On Tuesday, December 26, many countries, notably the UK, Canada, Australia, New Zealand, and other countries that were formerly part of the British Empire, will celebrate a holiday known as Boxing Day. Many of those who are unfamiliar with this traditional holiday erroneously assume it is associated with pugilism. That is not the case.
In most countries that celebrate it BD is considered a secular holiday; however, some countries celebrate a religious holiday on December 26. For example, Germany, The Netherlands and Poland, celebrate the day as a “Second Christmas Day.” In the Catalonia region of Spain the day is celebrated as “St. Stephen’s Day.”
BD’s origins are murky. There are various theories. Based on my research it appears that the holiday can be traced at least to medieval England where it was customary for the aristocracy to allow their servants to spend the day after Christmas with their families. After all, the servants were obligated to serve their masters on Christmas Day rather than spend the holiday with their own families. Each servant would receive a “box” containing food, clothing, and/or other gifts to bring home to his or her family.
Over time, this practice was extended to tradesmen and others who performed services for the aristocrats. Perhaps, this was a forerunner to the present-day custom in many parts of the world, including the US, of giving Christmas gifts to various persons who perform services for us on a regular basis, such as mail carriers, doormen, manicurists, and hairstylists.
The earliest mention of the term “Christmas box” was in Samuel Pepys’ diary in 1663. (Pepys was a member of Parliament during the 17th century who was famous for keeping a diary.) Others believe the day’s roots go back to Roman times when it was customary to place a metal box, aka the Alms Box, outside the church during the “Feast of St. Stephen” to collect donations for the poor.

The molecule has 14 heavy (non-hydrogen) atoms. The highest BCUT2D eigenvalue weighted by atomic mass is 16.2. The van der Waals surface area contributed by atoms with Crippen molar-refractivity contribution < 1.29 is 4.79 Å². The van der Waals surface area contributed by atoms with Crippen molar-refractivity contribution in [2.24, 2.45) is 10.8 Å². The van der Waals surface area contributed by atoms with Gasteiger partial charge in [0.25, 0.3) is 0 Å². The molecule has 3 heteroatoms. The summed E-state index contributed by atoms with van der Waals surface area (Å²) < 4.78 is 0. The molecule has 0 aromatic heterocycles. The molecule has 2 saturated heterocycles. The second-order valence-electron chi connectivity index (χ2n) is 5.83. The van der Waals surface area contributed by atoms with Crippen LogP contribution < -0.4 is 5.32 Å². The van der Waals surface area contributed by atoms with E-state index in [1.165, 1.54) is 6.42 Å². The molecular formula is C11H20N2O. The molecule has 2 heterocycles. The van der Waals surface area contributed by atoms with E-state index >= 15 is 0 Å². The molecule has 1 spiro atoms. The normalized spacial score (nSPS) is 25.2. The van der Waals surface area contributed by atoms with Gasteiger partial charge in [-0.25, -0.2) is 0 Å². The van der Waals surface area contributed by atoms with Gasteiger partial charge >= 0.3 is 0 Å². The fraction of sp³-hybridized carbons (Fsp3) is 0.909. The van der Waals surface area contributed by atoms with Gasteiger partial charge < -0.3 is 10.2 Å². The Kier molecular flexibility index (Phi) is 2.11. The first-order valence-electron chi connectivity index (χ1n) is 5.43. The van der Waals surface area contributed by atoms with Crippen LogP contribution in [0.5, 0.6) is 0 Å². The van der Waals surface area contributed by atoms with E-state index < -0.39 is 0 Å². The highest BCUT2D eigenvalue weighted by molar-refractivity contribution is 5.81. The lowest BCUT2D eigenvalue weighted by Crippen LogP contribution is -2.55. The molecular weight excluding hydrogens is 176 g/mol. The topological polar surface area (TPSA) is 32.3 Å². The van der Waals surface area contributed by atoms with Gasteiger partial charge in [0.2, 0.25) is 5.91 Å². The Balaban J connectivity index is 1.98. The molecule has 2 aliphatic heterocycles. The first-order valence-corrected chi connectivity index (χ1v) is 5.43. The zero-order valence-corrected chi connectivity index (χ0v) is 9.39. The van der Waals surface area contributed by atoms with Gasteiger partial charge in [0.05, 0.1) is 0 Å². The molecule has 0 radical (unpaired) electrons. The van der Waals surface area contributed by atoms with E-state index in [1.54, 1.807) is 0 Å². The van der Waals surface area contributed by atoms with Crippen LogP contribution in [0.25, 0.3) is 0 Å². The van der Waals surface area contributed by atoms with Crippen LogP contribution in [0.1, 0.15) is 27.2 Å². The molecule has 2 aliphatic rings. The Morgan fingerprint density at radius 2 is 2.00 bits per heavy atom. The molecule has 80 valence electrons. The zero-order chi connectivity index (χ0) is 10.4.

BD celebrations vary from country to country. For instance:
1. In the UK, it is a bank holiday. If it falls on a Saturday or a Sunday, it is celebrated on the following Monday.
2. In Ireland, it is celebrated on December 26, regardless of the day of the week, as St. Stephens Day.
3. In Australia, it is a federal holiday. In the state of South Australia it is celebrated as “Proclamation Day,” which commemorates the establishment of South Australia as a British province in 1834. Supposedly, the proclamation was promulgated at “The Old Gum Tree” in what is presently the suburb of Glenelg North in SA. Originally, December 28 was designated as PD, but, at some point, it was changed to the first business day after Christmas (probably to accommodate those who wanted to create an extended holiday period).
4. In Canada and New Zealand, BD is celebrated as a statutory holiday; that is, it is celebrated on December 26 regardless of the day of the week.
5. In Nigeria, BD is celebrated on December 26 as a public holiday for workers and students. If it falls on a Saturday or a Sunday, it is observed on the following Monday.
6. In some countries, notably Canada, the UK, Australia and New Zealand, BD is a huge shopping day, akin to “Black Friday” in the US. Retailers have extended hours and hold sales. Shoppers line up early just like on “Black Friday.” Much like in the US, retailers have expanded the Christmas shopping season in order to generate additional revenue. Some retailers in those countries have expanded the period of observation to “Boxing Week.”
7. In addition, normally all of the aforementioned countries hold a variety of sporting events to mark the day (soccer, rugby, cricket, horse racing, ice hockey, even boxing).
Like many holidays, the original significance of BD has been lost, and it has become commercialized excessively. Such is the way of the modern world.
For most Americans, some years December 26 is merely a day to extend the Christmas holiday and, in some cases, to “recuperate” from it. This year, with Christmas being on a Monday, BD will be a normal working day for most of us, although some may choose to use it as a travel day to hopefully avoid or mitigate the Christmas crush. As always, travelling any distance from home during the holiday period will be fraught with delays, cancellations, adverse weather, and other complications and frustrations, so many people will choose to stay local or even at home. However you choose to spend the day I hope you enjoy it.